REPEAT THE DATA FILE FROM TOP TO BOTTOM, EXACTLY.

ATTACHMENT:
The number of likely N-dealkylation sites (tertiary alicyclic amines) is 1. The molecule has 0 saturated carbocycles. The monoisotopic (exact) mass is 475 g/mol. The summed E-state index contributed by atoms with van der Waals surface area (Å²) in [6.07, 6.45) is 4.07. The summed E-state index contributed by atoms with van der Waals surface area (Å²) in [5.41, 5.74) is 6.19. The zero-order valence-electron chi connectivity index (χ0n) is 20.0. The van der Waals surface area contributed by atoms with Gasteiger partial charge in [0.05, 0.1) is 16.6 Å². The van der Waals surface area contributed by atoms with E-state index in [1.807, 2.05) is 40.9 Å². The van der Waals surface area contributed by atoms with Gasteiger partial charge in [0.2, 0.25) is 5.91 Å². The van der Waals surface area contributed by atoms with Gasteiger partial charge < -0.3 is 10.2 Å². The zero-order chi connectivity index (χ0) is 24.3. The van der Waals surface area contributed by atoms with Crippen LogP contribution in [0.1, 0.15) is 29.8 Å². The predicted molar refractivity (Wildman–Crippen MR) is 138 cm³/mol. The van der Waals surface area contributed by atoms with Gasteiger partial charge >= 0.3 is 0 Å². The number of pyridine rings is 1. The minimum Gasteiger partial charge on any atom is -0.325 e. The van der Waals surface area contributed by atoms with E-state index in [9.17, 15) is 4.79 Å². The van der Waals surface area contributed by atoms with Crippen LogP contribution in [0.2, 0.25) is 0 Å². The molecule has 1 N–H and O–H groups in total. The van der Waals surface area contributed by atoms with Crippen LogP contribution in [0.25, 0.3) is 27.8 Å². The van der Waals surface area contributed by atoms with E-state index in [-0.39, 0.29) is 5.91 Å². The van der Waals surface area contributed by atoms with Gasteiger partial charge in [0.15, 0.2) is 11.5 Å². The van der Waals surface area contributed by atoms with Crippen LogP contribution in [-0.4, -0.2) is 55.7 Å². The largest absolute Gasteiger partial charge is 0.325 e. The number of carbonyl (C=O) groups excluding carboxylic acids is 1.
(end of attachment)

The number of likely N-dealkylation sites (tertiary alicyclic amines) is 1. The molecule has 0 saturated carbocycles. The monoisotopic (exact) mass is 475 g/mol. The summed E-state index contributed by atoms with van der Waals surface area (Å²) in [6.07, 6.45) is 4.07. The summed E-state index contributed by atoms with van der Waals surface area (Å²) in [5.41, 5.74) is 6.19. The zero-order valence-electron chi connectivity index (χ0n) is 20.0. The van der Waals surface area contributed by atoms with Gasteiger partial charge in [0.05, 0.1) is 16.6 Å². The van der Waals surface area contributed by atoms with E-state index in [1.807, 2.05) is 40.9 Å². The van der Waals surface area contributed by atoms with Gasteiger partial charge in [0.2, 0.25) is 5.91 Å². The van der Waals surface area contributed by atoms with Gasteiger partial charge < -0.3 is 10.2 Å². The zero-order chi connectivity index (χ0) is 24.3. The van der Waals surface area contributed by atoms with Crippen LogP contribution in [0.1, 0.15) is 29.8 Å². The predicted molar refractivity (Wildman–Crippen MR) is 138 cm³/mol. The van der Waals surface area contributed by atoms with Gasteiger partial charge >= 0.3 is 0 Å². The number of pyridine rings is 1. The minimum Gasteiger partial charge on any atom is -0.325 e. The van der Waals surface area contributed by atoms with E-state index in [9.17, 15) is 4.79 Å². The van der Waals surface area contributed by atoms with Crippen LogP contribution in [0.2, 0.25) is 0 Å². The molecule has 1 N–H and O–H groups in total. The van der Waals surface area contributed by atoms with Crippen LogP contribution in [0.25, 0.3) is 27.8 Å². The van der Waals surface area contributed by atoms with E-state index in [-0.39, 0.29) is 5.91 Å². The van der Waals surface area contributed by atoms with Gasteiger partial charge in [0.15, 0.2) is 11.5 Å². The van der Waals surface area contributed by atoms with Crippen LogP contribution in [-0.4, -0.2) is 55.7 Å². The largest absolute Gasteiger partial charge is 0.325 e. The number of carbonyl (C=O) groups excluding carboxylic acids is 1.